Amateur astronomers image a rare glow

A gamma-ray burst reveals its position to observers.
By | Published: February 13, 2014 | Last updated on May 18, 2023
The optical afterglow of gamma-ray burst 140206A is the magnitude 18 dot marked by the arrow.
Searchlight Observatory Network
Amateur astronomers Arto Oksanen, Petri Kehusmaa, and Caisey Harlingten, on behalf of Searchlight Observatory Network (SON), reported imaging an optical afterglow from a gamma-ray burst (GRB). This marks only the third detection of the optical afterglow of a GRB by amateurs.

The astronomers obtained the data February 6, 2014, at 8h33m09s UT using a 16-inch robotic telescope located at the Rancho Hidalgo Astronomy and Equestrian Village near Animas, New Mexico. They acquired 2-minute images through a red filter.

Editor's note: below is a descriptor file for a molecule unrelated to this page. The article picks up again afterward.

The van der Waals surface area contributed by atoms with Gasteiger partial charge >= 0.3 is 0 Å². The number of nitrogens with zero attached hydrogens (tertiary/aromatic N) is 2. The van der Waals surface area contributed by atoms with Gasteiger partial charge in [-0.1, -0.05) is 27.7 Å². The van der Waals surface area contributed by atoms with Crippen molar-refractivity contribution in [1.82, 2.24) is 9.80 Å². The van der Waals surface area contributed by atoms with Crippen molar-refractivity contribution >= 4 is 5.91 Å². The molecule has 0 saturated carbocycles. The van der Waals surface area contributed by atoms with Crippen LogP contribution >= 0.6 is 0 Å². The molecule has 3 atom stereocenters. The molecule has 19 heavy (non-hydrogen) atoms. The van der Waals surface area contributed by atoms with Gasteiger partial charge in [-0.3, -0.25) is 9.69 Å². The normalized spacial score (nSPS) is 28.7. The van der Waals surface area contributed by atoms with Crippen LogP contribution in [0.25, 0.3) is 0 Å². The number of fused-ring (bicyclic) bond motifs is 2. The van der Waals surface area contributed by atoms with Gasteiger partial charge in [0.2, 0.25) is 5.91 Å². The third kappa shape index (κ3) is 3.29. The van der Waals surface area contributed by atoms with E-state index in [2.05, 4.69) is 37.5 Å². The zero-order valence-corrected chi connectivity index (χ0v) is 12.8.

NASA’s Swift satellite initially reported the 60-second burst, dubbed GRB 140206A, only 44 minutes before the SON telescope imaged the afterglow.

The 2000.0 coordinates of the event are right ascension 9h41m20s and declination 66°45’38”. Those numbers place it in the constellation Ursa Major the Great Bear approximately 2.7° south-southwest of Bode’s Galaxy (M81), a favorite deep-sky target of amateur astronomers.

“Several professional telescopes have imaged the afterglow,” said Petri Kehusmaa. “But we got it first.”

The afterglow shines meagerly at magnitude 18 (measured through a red filter), and it seems to be fading. Other astronomers pegged its visual brightness around magnitude 16. The gamma-ray burst occurred some 11 billion light-years away. Observations and analysis are ongoing.